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MIKE "SMITTY" SMITH MEMORIAL
APRIL 17, 2001
PORTLAND, OREGON

by Beverly Patterson
California
Twist and Shake Magazine - May 2001

The world certainly lost a great bundle of talent when Mike "Smitty" Smith died in Kailua Kona, Hawaii on March 6 of this year.  As drummer for Paul Revere and the Raiders from 1962 to 1967, and then again from 1971 to 1972, Mike's tough-as-nails beats were tailor-made for the immensely popular band's distinctive brand of hard-driving melodic pop rock.  Not only did Mike's musical skills fit flawlessly into the band's format, but his sense of humor proved to be a major asset as well.  Paul Revere and the Raiders were stars of "Where The Action Is!," a television series that aired daily in 1965 and 1966, and their lively performances prevailed with zany antics.

Mike played on a slew of the band's hit singles, including "Just Like Me," "Kicks," "Hungry," "The Great Airplane Strike" and "Good Thing."  Paul Revere and the Raiders were indeed a constant presence on the charts during the sixties.  Extensive touring and heavy coverage in the teen magazines lifted the band to the top of the heap, right alongside the Beatles and the Rolling Stones.  While Mike is primarily remembered for his stellar drum abilities, he further continued a couple of certified nuggets to the band's albums.  "There's Always Tomorrow" was co-authored with Paul Revere and the Raiders guitarist, Drake Levin, and was featured on the band's "Midnight Ride" album in 1966.  Later that year, Mike wrote and sang on "Our Candidate," which appeared on the "Spirit of '67" album.  Due to his down to earth personality and good looks, Mike sported a large fan following of his very own.

Upon leaving Paul Revere and the Raiders in 1967, Mike teamed up with two other ex-members of the band -- Drake Levin and bassist Phil "Fang" Volk -- and established Brotherhood.  The band recorded a trio of albums for the RCA label that attracted positive reviews, but little commercial success.  In 1971, Mike rejoined Paul Revere and the Raiders, and that year, they gleaned a mammoth hit single with "Indian Reservation."  Mike was also involved in two reunions.  The first one took place in 1978 and then in 1997, he got together with Mark Lindsay, Drake Levin and Phil "Fang" Volk, where they staged a remarkable show in Portland, Oregon that boasted a wildly enthusiastic audience of eleven thousand Raiders rooters.

On Tuesday, April 17, a memorial was held for Mike at the Double Tree Inn in Portland, Oregon, the town which he was born in.  Many friends, colleagues and family members attended the service, and it was a wonderful celebration of Mike's life.  Former band members Paul Revere, Drake Levin, Phil "Fang" Volk and Keith Allison were at the memorial, and so was Roger Hart, their one time manager.  Gino Rossi, who was the band's personal photographer in their heyday was in tow, as were Dick Peterson, Mike Mitchell and Lynn Easton of the Kingsmen.  Mike's mother, Midge, his father Howard, his brother, Jerry and all four of his children, Rory, Alexandra, Jenna and Rio also came to the service.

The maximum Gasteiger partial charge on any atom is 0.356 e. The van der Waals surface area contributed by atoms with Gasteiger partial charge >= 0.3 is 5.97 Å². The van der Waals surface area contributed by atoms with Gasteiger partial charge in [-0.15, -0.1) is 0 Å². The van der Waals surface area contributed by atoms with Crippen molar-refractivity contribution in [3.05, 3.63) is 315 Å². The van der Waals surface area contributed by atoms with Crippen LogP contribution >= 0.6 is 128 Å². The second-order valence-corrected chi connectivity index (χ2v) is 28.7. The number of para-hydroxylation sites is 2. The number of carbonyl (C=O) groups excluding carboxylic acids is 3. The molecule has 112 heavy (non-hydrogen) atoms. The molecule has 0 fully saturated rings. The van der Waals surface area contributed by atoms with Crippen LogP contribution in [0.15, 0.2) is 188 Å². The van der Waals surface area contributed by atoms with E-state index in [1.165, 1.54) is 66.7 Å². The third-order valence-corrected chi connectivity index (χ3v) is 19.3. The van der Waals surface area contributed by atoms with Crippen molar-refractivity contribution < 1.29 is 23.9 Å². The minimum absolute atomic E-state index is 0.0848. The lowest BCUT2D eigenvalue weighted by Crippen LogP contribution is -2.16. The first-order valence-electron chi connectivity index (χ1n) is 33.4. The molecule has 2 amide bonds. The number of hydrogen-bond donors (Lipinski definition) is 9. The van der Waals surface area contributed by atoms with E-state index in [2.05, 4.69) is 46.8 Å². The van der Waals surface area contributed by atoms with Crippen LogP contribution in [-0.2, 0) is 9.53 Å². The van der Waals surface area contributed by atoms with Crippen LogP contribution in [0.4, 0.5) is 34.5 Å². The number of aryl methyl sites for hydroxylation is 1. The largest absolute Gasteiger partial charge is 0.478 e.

Each eulogy stressed what a kind and warm person Mike was.  Paul's tearful eulogy let it be known he thought highly of Mike and is sorely missed.  Phil's heartfelt eulogy spoke of how spiritual Mike was and how he found God in nature, which he loved dearly.  He referred to Mike as a peacemaker, somebody who could not understand why people were mean.  Phil also read a few passages from the Bible and quoted "Turn!  Turn!  Turn!"  Although Keith and Mike never played in Paul Revere and the Raiders at the same time, Keith performed regularly as a solo artist on "Where The Action Is!," so they remained close.  Keith delivered a rather perky eulogy and told a story of when he, Mike and Ringo Starr got together.  He concluded the eulogy by saying he might have become a Raider a lot earlier than he did, if he could only do the dance steps!  Jim "Harpo" Valley, who replaced Drake when he exited the band in 1966, was unable to travel to Portland for the memorial, but graciously videotaped his eulogy and sent it out way.  Jim recalled how passionate Mike was about music and spirituality, stating that they used to jam on guitars and talk for hours in their hotel room after the gigs, with a towel stuck under the door so no one would hear them.  Ahem!  But grief also visited Jim's eulogy, which ended on a sobbing note.  The memorial definitely would not have been complete without a bit of entertainment.  Clips from "Where The Action Is!," "Hullabaloo," "The Ed Sullivan Show" and Paul Revere and the Raiders' 1978 reunion on "American Bandstand" were viewed, while Gino shared a sampling of his fantastic pictures.  Mike's eldest daughter, Alexandra, also played and sang a precious song on acoustic guitar, which strongly indicates she has inherited her father's flair for music.

The memorial obviously produced a mixture of emotions.  It was sad, beautiful and moving.  Mike was a special fellow who touched millions of people with his soul, smile, jokes and music.  Everyone who ever came in contact with him has nothing but fabulous things to say about him.  Mike brought loads of happiness to folks when he was with us and continues to do so.  New generations have discovered his music and are as taken with it as kids were in the sixties.  Mike was inspiring, witty and incredibly gifted.  His body may be gone, but his spirit and influence will live on for eternity.  Drum roll, please!

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